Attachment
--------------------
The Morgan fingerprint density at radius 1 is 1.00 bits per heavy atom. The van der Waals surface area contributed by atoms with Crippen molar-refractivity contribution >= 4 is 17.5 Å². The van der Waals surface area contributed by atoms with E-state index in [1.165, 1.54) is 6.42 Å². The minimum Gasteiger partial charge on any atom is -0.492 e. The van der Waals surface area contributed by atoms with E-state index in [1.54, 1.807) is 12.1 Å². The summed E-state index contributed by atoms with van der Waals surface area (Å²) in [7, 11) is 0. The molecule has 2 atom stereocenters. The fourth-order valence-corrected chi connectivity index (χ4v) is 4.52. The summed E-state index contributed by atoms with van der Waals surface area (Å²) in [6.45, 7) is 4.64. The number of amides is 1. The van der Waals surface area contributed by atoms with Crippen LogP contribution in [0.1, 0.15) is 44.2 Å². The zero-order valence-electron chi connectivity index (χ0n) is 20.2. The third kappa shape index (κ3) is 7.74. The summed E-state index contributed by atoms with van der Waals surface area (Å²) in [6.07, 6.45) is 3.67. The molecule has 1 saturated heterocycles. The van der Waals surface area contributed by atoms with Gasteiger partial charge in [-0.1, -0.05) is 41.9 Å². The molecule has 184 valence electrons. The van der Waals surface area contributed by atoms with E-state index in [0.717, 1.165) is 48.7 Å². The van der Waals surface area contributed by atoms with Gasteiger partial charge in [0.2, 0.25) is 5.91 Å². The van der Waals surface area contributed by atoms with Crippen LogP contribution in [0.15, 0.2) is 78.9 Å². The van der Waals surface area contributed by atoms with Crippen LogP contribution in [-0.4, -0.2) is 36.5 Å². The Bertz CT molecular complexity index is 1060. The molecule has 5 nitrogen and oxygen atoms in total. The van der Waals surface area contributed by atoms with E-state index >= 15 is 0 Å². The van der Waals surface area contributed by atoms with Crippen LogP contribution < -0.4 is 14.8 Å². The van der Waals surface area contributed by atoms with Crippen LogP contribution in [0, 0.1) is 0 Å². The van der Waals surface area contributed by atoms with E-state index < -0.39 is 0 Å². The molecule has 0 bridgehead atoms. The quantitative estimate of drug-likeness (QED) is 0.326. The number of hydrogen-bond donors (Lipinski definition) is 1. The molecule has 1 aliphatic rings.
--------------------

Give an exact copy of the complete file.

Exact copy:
The Morgan fingerprint density at radius 1 is 1.00 bits per heavy atom. The van der Waals surface area contributed by atoms with Crippen molar-refractivity contribution >= 4 is 17.5 Å². The van der Waals surface area contributed by atoms with E-state index in [1.165, 1.54) is 6.42 Å². The minimum Gasteiger partial charge on any atom is -0.492 e. The van der Waals surface area contributed by atoms with E-state index in [1.54, 1.807) is 12.1 Å². The summed E-state index contributed by atoms with van der Waals surface area (Å²) in [7, 11) is 0. The molecule has 2 atom stereocenters. The fourth-order valence-corrected chi connectivity index (χ4v) is 4.52. The summed E-state index contributed by atoms with van der Waals surface area (Å²) in [6.45, 7) is 4.64. The number of amides is 1. The van der Waals surface area contributed by atoms with Crippen LogP contribution in [0.1, 0.15) is 44.2 Å². The zero-order valence-electron chi connectivity index (χ0n) is 20.2. The third kappa shape index (κ3) is 7.74. The summed E-state index contributed by atoms with van der Waals surface area (Å²) in [6.07, 6.45) is 3.67. The molecule has 1 saturated heterocycles. The van der Waals surface area contributed by atoms with Gasteiger partial charge in [-0.1, -0.05) is 41.9 Å². The molecule has 184 valence electrons. The van der Waals surface area contributed by atoms with E-state index in [0.717, 1.165) is 48.7 Å². The van der Waals surface area contributed by atoms with Gasteiger partial charge in [0.2, 0.25) is 5.91 Å². The van der Waals surface area contributed by atoms with Crippen LogP contribution in [0.15, 0.2) is 78.9 Å². The van der Waals surface area contributed by atoms with Crippen LogP contribution in [-0.4, -0.2) is 36.5 Å². The Bertz CT molecular complexity index is 1060. The molecule has 5 nitrogen and oxygen atoms in total. The van der Waals surface area contributed by atoms with E-state index >= 15 is 0 Å². The van der Waals surface area contributed by atoms with Crippen LogP contribution < -0.4 is 14.8 Å². The van der Waals surface area contributed by atoms with Crippen LogP contribution in [0, 0.1) is 0 Å². The van der Waals surface area contributed by atoms with E-state index < -0.39 is 0 Å². The molecule has 0 bridgehead atoms. The quantitative estimate of drug-likeness (QED) is 0.326. The number of hydrogen-bond donors (Lipinski definition) is 1. The molecule has 1 aliphatic rings.